Final Spread – Last Page Rationale

Last Page – Rationale

Joyce and I decided that we would split the index and the back page between the two of us. While we did work mostly independently from each other, we agreed early on upon a more minimalism-oriented aesthetic. We didn’t want either of the pages to feel too crowded or overwhelming, so making use of white/negative space was paramount.

I struggled a bit with finding something appropriate to place on the last page of the book; I wanted to acknowledge the class’ hard work, maybe have some kind of closing note, or design a glossary-type page which would list everyone’s name alongside their respective spreads. Popular opinion was that our instructor should be pictured somewhere as well.

After much sketching and even one prototype, I settled on this idea of having a sort of art gallery displaying famous works of art. Included are “The girl with the pearl earring”, a de Stijl design, The Mona Lisa, “Starry Night”, Monet’s waterlilies, The Scream, Warhol’s Campbell Soup print, Duchamp’s “readymade”, a cubist painting, Dali’s famous clocks and a Pollock action painting.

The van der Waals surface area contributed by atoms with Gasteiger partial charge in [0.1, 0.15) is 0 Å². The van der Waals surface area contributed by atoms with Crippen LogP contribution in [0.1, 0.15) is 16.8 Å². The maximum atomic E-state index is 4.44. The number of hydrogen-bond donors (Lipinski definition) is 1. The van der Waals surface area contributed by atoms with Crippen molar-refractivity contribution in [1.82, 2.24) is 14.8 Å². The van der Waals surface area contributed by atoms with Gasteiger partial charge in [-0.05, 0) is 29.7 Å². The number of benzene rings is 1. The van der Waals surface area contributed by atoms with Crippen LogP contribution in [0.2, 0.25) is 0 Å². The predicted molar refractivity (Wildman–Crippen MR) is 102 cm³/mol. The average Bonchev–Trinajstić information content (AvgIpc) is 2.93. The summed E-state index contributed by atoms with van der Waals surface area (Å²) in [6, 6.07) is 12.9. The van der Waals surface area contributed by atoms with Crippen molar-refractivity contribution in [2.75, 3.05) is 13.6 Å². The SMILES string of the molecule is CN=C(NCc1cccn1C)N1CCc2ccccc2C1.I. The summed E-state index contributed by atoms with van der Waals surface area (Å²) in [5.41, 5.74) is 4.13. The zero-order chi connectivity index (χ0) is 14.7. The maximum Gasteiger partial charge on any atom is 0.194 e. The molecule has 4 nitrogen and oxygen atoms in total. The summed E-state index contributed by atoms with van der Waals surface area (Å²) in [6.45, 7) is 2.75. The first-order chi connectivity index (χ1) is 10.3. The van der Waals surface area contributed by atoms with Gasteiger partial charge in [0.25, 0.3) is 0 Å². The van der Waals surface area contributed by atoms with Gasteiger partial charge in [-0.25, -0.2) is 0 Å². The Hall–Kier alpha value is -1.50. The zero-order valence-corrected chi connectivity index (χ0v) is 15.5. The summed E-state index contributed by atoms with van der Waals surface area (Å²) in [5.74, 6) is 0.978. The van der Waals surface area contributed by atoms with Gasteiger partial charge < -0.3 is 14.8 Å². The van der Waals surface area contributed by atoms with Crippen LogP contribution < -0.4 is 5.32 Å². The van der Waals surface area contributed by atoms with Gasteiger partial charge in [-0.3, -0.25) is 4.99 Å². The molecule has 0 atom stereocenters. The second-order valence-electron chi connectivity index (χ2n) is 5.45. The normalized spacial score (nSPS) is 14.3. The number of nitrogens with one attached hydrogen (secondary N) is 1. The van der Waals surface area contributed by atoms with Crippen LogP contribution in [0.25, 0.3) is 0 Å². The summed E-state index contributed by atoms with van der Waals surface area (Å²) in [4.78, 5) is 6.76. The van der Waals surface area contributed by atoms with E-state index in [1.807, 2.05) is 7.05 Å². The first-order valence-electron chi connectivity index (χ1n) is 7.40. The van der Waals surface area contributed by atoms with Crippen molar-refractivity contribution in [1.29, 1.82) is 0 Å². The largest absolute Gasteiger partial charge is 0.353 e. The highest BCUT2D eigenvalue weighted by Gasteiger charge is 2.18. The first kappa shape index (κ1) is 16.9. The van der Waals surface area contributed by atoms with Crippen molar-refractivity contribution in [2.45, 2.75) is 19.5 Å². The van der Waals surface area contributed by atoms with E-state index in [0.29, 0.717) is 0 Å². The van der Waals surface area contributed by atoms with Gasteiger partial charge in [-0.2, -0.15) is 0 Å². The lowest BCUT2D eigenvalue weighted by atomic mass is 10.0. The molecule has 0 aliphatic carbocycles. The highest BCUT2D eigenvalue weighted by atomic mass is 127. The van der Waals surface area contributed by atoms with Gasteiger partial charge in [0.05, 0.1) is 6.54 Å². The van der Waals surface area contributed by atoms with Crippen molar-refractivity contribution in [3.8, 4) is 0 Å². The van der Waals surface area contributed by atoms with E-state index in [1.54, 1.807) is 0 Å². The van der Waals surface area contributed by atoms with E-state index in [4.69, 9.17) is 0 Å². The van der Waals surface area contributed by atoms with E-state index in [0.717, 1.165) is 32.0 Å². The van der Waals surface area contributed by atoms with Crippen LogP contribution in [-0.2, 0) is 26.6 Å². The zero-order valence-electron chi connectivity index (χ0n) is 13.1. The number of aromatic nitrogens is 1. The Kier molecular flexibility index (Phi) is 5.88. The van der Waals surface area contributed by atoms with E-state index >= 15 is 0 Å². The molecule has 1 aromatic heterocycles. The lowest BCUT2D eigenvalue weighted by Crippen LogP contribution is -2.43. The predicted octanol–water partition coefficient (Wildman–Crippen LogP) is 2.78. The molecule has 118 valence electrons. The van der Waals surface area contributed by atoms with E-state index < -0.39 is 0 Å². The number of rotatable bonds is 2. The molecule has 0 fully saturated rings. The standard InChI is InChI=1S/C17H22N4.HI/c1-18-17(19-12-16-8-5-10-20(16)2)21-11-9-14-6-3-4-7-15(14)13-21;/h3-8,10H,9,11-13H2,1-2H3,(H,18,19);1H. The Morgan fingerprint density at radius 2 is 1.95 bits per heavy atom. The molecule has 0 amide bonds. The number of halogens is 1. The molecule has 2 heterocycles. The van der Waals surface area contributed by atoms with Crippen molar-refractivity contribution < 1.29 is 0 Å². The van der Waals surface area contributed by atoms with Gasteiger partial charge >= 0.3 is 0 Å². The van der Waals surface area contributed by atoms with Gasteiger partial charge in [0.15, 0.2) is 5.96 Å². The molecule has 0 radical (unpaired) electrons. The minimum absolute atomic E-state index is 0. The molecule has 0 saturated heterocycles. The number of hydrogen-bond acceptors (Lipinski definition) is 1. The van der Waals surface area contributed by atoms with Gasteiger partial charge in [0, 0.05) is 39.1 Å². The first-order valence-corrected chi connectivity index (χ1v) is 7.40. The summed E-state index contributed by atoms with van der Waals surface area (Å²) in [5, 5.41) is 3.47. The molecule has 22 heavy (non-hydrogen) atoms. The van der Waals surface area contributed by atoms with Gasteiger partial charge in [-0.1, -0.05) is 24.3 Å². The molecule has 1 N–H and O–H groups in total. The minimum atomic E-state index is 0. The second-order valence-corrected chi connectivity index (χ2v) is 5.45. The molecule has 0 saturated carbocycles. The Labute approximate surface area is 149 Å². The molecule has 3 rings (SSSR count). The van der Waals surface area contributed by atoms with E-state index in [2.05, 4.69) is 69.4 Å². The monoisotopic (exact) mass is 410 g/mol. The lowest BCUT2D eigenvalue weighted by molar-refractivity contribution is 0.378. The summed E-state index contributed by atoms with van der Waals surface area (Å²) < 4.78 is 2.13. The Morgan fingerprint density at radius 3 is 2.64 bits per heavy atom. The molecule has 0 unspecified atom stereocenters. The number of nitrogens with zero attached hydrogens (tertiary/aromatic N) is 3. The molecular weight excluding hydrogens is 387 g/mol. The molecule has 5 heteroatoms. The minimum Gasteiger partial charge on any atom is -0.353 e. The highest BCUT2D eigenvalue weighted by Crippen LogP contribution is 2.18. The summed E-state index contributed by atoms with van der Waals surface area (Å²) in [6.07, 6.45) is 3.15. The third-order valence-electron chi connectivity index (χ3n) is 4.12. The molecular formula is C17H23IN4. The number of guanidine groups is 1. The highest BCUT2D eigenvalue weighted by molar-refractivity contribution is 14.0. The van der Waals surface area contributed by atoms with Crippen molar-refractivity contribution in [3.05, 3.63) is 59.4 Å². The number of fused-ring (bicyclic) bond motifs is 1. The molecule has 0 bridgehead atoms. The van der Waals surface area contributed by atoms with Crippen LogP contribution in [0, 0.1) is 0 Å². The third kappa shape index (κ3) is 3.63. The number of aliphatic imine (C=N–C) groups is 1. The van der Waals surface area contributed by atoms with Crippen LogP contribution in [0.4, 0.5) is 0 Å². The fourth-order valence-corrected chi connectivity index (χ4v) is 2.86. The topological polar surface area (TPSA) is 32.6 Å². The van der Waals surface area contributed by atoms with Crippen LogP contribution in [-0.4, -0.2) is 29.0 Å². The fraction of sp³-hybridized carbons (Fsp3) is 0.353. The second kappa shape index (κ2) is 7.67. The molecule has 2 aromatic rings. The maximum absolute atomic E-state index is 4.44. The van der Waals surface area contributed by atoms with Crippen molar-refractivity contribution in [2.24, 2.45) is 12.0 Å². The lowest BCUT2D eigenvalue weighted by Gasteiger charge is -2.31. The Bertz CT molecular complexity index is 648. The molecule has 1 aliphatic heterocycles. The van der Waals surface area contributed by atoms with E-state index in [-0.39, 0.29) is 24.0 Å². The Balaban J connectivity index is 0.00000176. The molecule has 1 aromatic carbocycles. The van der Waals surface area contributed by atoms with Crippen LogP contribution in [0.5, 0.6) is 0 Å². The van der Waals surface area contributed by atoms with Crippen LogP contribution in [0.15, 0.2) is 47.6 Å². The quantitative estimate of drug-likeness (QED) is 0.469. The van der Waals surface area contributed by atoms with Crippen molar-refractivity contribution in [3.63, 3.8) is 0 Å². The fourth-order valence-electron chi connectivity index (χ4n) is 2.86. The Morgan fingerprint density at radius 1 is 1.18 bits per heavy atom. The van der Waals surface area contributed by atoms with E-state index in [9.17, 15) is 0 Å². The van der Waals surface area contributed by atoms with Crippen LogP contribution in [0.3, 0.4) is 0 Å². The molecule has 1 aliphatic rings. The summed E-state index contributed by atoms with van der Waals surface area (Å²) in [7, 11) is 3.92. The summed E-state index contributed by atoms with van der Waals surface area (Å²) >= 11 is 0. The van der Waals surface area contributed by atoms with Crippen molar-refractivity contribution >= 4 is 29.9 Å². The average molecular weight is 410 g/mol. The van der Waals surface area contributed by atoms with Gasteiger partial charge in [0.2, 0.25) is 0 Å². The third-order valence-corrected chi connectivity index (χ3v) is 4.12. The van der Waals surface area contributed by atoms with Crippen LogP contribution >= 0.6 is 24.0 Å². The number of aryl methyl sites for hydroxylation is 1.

The idea of having an art gallery was good, but we did much more than research fine art over the course of this term, and so I thought featuring various famous historical figures visiting the gallery would help summarize more fully the content of the book. Some of these are Winston Churchill, King Seti I of ancient Egypt, Josephine Baker, Leonardo da Vinci, Marilyn Monroe, and the Orville brothers. I really wanted to feature some designers we learned about as well, but when I was picking who to feature in the gallery I leaned towards very easily recognizable characters, and I couldn’t think of, off the top of my head, any designers from the time period we studied with unique appearances.